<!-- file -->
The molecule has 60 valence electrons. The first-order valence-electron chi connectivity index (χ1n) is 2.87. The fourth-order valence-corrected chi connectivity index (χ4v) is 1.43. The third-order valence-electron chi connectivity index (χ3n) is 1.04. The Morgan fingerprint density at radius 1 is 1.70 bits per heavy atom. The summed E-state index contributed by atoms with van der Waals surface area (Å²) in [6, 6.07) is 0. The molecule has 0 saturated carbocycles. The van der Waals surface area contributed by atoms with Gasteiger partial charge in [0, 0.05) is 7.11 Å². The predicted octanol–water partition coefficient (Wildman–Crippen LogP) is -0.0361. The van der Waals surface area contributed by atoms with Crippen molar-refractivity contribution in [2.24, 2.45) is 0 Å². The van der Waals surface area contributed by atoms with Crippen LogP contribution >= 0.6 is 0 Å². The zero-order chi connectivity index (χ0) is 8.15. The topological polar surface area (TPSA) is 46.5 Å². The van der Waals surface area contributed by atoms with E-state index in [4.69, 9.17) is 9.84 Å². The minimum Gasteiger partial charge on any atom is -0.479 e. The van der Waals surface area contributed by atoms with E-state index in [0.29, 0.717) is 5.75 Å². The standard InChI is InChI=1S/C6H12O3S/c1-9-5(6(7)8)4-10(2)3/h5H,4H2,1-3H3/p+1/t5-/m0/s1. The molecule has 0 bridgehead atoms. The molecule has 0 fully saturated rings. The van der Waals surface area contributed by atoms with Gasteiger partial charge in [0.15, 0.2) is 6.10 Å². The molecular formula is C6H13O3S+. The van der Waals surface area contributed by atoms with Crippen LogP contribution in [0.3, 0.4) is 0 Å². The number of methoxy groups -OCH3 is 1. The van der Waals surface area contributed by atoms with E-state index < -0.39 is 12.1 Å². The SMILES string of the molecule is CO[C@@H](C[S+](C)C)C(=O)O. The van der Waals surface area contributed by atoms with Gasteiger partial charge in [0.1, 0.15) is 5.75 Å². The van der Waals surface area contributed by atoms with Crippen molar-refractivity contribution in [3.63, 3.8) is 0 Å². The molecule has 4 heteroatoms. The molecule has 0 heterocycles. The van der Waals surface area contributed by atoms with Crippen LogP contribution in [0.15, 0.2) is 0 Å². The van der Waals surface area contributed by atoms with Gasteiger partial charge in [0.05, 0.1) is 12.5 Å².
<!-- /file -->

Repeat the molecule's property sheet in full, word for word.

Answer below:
The molecule has 60 valence electrons. The first-order valence-electron chi connectivity index (χ1n) is 2.87. The fourth-order valence-corrected chi connectivity index (χ4v) is 1.43. The third-order valence-electron chi connectivity index (χ3n) is 1.04. The Morgan fingerprint density at radius 1 is 1.70 bits per heavy atom. The summed E-state index contributed by atoms with van der Waals surface area (Å²) in [6, 6.07) is 0. The molecule has 0 saturated carbocycles. The van der Waals surface area contributed by atoms with Gasteiger partial charge in [0, 0.05) is 7.11 Å². The predicted octanol–water partition coefficient (Wildman–Crippen LogP) is -0.0361. The van der Waals surface area contributed by atoms with Crippen molar-refractivity contribution in [2.24, 2.45) is 0 Å². The van der Waals surface area contributed by atoms with Crippen LogP contribution >= 0.6 is 0 Å². The zero-order chi connectivity index (χ0) is 8.15. The topological polar surface area (TPSA) is 46.5 Å². The van der Waals surface area contributed by atoms with E-state index in [4.69, 9.17) is 9.84 Å². The minimum Gasteiger partial charge on any atom is -0.479 e. The van der Waals surface area contributed by atoms with E-state index in [0.29, 0.717) is 5.75 Å². The standard InChI is InChI=1S/C6H12O3S/c1-9-5(6(7)8)4-10(2)3/h5H,4H2,1-3H3/p+1/t5-/m0/s1. The molecule has 0 bridgehead atoms. The molecule has 0 fully saturated rings. The van der Waals surface area contributed by atoms with Gasteiger partial charge in [0.15, 0.2) is 6.10 Å². The molecular formula is C6H13O3S+. The van der Waals surface area contributed by atoms with Crippen LogP contribution in [0.3, 0.4) is 0 Å². The number of methoxy groups -OCH3 is 1. The van der Waals surface area contributed by atoms with E-state index < -0.39 is 12.1 Å². The SMILES string of the molecule is CO[C@@H](C[S+](C)C)C(=O)O. The van der Waals surface area contributed by atoms with Gasteiger partial charge in [0.1, 0.15) is 5.75 Å². The van der Waals surface area contributed by atoms with Crippen molar-refractivity contribution in [3.63, 3.8) is 0 Å². The molecule has 4 heteroatoms. The molecule has 0 heterocycles. The van der Waals surface area contributed by atoms with Crippen LogP contribution in [0.15, 0.2) is 0 Å². The van der Waals surface area contributed by atoms with Gasteiger partial charge in [0.05, 0.1) is 12.5 Å².